92 F3d 1193 Riley v. City of Oakland

92 F.3d 1193

Will RILEY, Plaintiff-Appellant,
CITY OF OAKLAND, Defendant-Appellee.

No. 95-16105.

United States Court of Appeals, Ninth Circuit.

Submitted July 29, 1996.*
Decided Aug. 5, 1996.

NOTICE: Ninth Circuit Rule 36-3 provides that dispositions other than opinions or orders designated for publication are not precedential and should not be cited except when relevant under the doctrines of law of the case, res judicata, or collateral estoppel.

Before: HUG, Chief Judge, SCHROEDER, and TASHIMA, Circuit Judges.

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Will Riley ("Riley") appeals pro se the district court's dismissal of his action for lack of subject matter jurisdiction. We have jurisdiction pursuant to 28 U.S.C. § 1291. "We can affirm the dismissal of a claim on any grounds supported by the record, even if the district court did not rule on those grounds." Maljack Prods., Inc. v. Goodtimes Home Video Corp., 81 F.3d 881, 888 n. 11 (9th Cir.1996) (citation omitted).


We review de novo both the district court's dismissal for lack of subject matter jurisdiction, see Seven Resorts, Inc. v. Cantlen, 57 F.3d 771, 772 (9th Cir.1995), and for failure to state a claim, see Everest and Jennings v. American Motorists Ins. Co., 23 F.3d 226, 228 (9th Cir.1994).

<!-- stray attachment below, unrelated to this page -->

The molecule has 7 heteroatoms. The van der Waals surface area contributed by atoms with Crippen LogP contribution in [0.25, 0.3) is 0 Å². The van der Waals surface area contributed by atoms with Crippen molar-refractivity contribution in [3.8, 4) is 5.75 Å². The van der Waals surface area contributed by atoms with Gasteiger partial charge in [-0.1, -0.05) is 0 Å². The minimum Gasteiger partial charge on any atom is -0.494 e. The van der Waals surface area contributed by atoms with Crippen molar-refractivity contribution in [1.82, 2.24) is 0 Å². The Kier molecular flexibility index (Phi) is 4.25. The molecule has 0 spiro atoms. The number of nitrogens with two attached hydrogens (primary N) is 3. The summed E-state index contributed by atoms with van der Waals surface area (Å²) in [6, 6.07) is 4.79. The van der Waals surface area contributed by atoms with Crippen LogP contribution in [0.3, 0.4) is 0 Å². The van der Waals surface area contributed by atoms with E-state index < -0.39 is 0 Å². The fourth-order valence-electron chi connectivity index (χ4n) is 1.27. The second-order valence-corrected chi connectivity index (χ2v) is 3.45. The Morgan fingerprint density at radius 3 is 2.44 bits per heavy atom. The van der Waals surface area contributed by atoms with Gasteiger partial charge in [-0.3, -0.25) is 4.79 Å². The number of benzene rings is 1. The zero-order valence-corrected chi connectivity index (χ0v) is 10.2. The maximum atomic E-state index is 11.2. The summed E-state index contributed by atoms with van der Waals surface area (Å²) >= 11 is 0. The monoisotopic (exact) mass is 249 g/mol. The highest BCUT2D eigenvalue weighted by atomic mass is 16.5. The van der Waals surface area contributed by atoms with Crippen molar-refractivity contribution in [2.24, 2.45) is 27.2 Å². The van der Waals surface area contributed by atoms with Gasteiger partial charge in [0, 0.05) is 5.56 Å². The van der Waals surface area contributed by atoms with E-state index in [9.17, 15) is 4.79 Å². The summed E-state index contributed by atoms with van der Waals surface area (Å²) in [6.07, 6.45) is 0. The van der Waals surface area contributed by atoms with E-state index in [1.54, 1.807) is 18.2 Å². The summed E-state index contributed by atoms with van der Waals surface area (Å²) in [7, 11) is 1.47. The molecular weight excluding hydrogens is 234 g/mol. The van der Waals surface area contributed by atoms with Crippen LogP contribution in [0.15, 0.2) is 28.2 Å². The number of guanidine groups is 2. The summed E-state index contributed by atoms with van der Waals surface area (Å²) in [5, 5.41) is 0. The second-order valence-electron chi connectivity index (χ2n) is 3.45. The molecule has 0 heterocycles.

Riley contends that the district court erred by dismissing his complaint against the City of Oakland for lack of subject matter jurisdiction. This contention lacks merit.


This court has held, in circumstances similar to this case, that pre-towing notice is not required. See Scofield v. City of Hillsborough, 862 F.2d 759, 764 (9th Cir.1988). Accordingly, the district court did not err by dismissing Riley's complaint. See id.




The panel unanimously finds this case suitable for decision without oral argument. See Fed.R.App.P. 34(a); 9th Cir.R. 34-4

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This disposition is not appropriate for publication and may not be cited to or by the courts of this circuit except as provided by 9th Cir.R. 36-3